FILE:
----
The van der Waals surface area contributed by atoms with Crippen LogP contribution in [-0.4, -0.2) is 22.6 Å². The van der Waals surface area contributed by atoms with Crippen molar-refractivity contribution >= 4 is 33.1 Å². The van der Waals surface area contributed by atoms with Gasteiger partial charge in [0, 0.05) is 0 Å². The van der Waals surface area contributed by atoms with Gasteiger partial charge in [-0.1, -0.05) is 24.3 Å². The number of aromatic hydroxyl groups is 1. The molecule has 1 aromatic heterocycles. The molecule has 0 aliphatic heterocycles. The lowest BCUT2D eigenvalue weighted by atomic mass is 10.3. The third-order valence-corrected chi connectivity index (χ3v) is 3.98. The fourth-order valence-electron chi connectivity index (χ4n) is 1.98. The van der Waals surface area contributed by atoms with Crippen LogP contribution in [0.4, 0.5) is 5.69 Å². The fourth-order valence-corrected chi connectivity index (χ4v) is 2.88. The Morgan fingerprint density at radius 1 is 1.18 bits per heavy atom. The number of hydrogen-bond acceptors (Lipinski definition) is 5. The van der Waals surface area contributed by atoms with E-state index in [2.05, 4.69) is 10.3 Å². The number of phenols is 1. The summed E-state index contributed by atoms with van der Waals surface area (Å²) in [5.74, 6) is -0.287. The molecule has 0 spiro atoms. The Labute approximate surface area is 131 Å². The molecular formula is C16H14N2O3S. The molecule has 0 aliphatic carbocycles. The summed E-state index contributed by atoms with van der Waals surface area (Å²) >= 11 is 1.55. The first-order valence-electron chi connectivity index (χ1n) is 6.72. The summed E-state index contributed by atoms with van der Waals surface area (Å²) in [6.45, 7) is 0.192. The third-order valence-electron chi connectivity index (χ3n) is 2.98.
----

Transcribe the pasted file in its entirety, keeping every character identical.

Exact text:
The van der Waals surface area contributed by atoms with Crippen LogP contribution in [-0.4, -0.2) is 22.6 Å². The van der Waals surface area contributed by atoms with Crippen molar-refractivity contribution >= 4 is 33.1 Å². The van der Waals surface area contributed by atoms with Gasteiger partial charge in [0, 0.05) is 0 Å². The van der Waals surface area contributed by atoms with Gasteiger partial charge in [-0.1, -0.05) is 24.3 Å². The number of aromatic hydroxyl groups is 1. The molecule has 1 aromatic heterocycles. The molecule has 0 aliphatic heterocycles. The lowest BCUT2D eigenvalue weighted by atomic mass is 10.3. The third-order valence-corrected chi connectivity index (χ3v) is 3.98. The fourth-order valence-electron chi connectivity index (χ4n) is 1.98. The van der Waals surface area contributed by atoms with Crippen LogP contribution in [0.4, 0.5) is 5.69 Å². The fourth-order valence-corrected chi connectivity index (χ4v) is 2.88. The Morgan fingerprint density at radius 1 is 1.18 bits per heavy atom. The number of hydrogen-bond acceptors (Lipinski definition) is 5. The van der Waals surface area contributed by atoms with E-state index in [2.05, 4.69) is 10.3 Å². The number of phenols is 1. The summed E-state index contributed by atoms with van der Waals surface area (Å²) in [5.74, 6) is -0.287. The molecule has 0 spiro atoms. The Labute approximate surface area is 131 Å². The molecular formula is C16H14N2O3S. The molecule has 0 aliphatic carbocycles. The summed E-state index contributed by atoms with van der Waals surface area (Å²) >= 11 is 1.55. The first-order valence-electron chi connectivity index (χ1n) is 6.72. The summed E-state index contributed by atoms with van der Waals surface area (Å²) in [6.45, 7) is 0.192. The third-order valence-electron chi connectivity index (χ3n) is 2.98.